What Is Burnout?
Burnout is a dysfunctional response to chronic, job-related stress. In 1974, Freudenberger initially coined the term.7 Later, in 1981, Maslach and Jackson developed the first burnout assessment tool, called the Maslach Burnout Inventory (MBI).2 Burnout is characterized by three core elements: emotional exhaustion, cynicism/depersonalization, and reduced professional efficacy/personal accomplishment.2 Emotional exhaustion is the most universally accepted and prevalent of the three cores and consists mainly of fatigue. Cynicism/depersonalization is affected by exhaustion, causing people to distance themselves emotionally from their work and the people they serve. Chronic and overwhelming demands increasingly become challenging to fulfill because of the first two core elements, ultimately leading to reduced professional efficacy/personal accomplishment.8 Although burnout does not appear in the Diagnostic and Statistical Manual of Mental Disorders, Fifth Edition (DSM-V), it recently was recognized as a syndrome in the 11th revision of the World Health Organization (WHO) International Classification of Disease (ICD-11) in 2019, with the definition as stated earlier.9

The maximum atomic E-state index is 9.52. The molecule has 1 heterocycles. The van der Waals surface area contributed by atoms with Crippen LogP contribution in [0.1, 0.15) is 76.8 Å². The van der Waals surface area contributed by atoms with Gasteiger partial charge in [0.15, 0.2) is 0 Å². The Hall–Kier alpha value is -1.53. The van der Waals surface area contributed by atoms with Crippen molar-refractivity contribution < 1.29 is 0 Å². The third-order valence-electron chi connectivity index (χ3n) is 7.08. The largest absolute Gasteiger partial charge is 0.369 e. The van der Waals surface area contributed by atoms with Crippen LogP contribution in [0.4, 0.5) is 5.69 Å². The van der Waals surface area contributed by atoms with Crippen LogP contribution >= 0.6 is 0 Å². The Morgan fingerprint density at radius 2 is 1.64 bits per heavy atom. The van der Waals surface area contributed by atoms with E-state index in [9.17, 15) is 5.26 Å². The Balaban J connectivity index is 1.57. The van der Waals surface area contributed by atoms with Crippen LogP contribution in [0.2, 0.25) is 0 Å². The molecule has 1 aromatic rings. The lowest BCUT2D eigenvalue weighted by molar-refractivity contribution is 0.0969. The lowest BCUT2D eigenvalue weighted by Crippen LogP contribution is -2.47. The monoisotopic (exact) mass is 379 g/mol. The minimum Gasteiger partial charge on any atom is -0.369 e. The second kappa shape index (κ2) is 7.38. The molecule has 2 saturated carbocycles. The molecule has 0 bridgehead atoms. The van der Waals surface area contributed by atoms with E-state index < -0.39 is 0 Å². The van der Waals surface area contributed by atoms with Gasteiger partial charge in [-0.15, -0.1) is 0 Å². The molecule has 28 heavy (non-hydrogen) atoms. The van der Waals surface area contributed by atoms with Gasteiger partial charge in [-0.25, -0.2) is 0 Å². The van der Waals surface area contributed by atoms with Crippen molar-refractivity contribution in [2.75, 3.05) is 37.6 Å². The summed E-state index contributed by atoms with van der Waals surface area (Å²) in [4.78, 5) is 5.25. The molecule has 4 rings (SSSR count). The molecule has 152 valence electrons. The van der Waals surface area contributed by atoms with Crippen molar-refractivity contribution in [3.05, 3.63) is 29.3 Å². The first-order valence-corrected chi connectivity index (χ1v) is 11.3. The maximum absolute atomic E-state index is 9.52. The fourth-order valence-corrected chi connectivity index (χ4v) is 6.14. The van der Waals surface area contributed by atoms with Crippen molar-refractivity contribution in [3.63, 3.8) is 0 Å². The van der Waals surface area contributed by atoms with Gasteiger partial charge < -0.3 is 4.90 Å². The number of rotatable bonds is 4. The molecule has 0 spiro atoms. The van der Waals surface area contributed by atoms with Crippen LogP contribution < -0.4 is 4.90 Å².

An Explosion of Interest and Focus on Burnout
There has been increasing interest in the subject of burnout over the years. One can observe this by the increasing number of publications yearly on this topic. Figure 1 shows a rapid increase in the number of citations on burnout on PubMed from 1970 to 2022 (left Y-axis). Less known is a parallel explosion in the interest in well-being (right Y-axis).
Scope of the Problem